Sunday, September 06, 2009

Dear St. Petersburg Times

I applaud you for offering video coverage of high school football largely abandoned by the local television stations, but your efforts demonstrate why you can't just hand a microphone to anyone and expect professional results.

To get to the first game story in the example below, a viewer must suffer through two bits of on-camera awkwardness, the first of which even a cameo by the classy Tony Dungy can't rescue.

I hope other viewers got through more of that than I did. I know times are tough and you don't have the budget to hire professionals to tell video stories. So I offer some consulting tips to your reporters free of charge.

  1. Microphones may seem too sophisticated for a novice to operate but they are not. Simply point them toward the person speaking. I did not realize that this took practice to master but you have not yet perfected this skill.
  2. If you are not funny, do not try to be funny. Oh, people will laugh. But for the wrong reasons.
  3. If you are not funny, do not ask celebrities willing to do cameos to play along with your bits. Viewers will feel embarrassed for the guest and antipathy toward you.
  4. If you are not funny, do not ask the athletes you are covering to play along with your bits. Viewers will feel embarrassed for the athletes and antipathy toward you.*
  5. If you are not funny — and even if you are, which is not an immediate danger here — keep the bits short. They won't be any less painful to watch but at least the discomfort will end sooner.
  6. Don't mumble your narration over the highlights. I understand that the whole video thing was probably not your idea and you're only doing it because your editor told you that there are a hundred hungry journalists waiting in line for your job if you don't want it and that the effort you put into writing and recording the narration is whatever you have left after writing the version of the game story that will appear in the paper. But it doesn't have to sound like that.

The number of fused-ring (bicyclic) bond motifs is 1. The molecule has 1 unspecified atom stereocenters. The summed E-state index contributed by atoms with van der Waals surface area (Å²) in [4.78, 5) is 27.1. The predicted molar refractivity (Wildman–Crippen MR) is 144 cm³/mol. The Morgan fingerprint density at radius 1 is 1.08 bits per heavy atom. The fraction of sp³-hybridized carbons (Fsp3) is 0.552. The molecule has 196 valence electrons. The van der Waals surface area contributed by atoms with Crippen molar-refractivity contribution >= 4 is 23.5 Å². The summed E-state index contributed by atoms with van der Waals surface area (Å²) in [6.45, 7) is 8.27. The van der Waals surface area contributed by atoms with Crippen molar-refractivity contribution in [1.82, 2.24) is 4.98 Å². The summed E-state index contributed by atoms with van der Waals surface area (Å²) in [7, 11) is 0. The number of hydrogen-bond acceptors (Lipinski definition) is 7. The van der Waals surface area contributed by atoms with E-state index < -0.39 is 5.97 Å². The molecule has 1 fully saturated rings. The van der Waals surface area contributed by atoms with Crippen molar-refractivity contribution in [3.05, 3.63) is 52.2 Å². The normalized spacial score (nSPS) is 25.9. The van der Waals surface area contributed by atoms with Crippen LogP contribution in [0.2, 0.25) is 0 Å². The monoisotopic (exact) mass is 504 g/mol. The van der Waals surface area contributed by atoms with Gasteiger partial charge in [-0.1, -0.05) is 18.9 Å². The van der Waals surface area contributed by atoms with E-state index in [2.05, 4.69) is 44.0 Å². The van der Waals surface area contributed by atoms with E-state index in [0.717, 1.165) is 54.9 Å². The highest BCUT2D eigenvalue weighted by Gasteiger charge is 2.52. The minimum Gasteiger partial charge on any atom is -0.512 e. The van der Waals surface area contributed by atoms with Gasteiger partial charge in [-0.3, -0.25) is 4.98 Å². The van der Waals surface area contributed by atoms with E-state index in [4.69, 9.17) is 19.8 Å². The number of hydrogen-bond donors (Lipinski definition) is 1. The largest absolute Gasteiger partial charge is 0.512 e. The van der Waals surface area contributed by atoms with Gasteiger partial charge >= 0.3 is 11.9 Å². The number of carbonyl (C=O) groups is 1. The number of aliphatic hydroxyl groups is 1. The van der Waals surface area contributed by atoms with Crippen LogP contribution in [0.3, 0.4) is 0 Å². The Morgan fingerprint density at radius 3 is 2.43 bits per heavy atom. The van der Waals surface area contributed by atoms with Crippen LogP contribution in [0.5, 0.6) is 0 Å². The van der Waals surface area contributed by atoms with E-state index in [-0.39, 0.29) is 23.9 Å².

*Also, there are no circumstances under which you should do a bit in which your legs are spread and your crotch is pointed at the camera.

I'm sure more thoughts would have occurred to me had I been able to watch more but to share them I'd have to charge a consulting fee. You don't want to pay consultants.

That would make you just like TV stations, who have to pay people to tell their reporters how to do their jobs because they are too cheap to hire professionals who already know.

If you get nothing else out of this, please, please remember the crotch at the camera thing.

1 comment:

Gwen said...

Agh! What IS with that crotch thing? That is so not right.

My eyes, they hurt.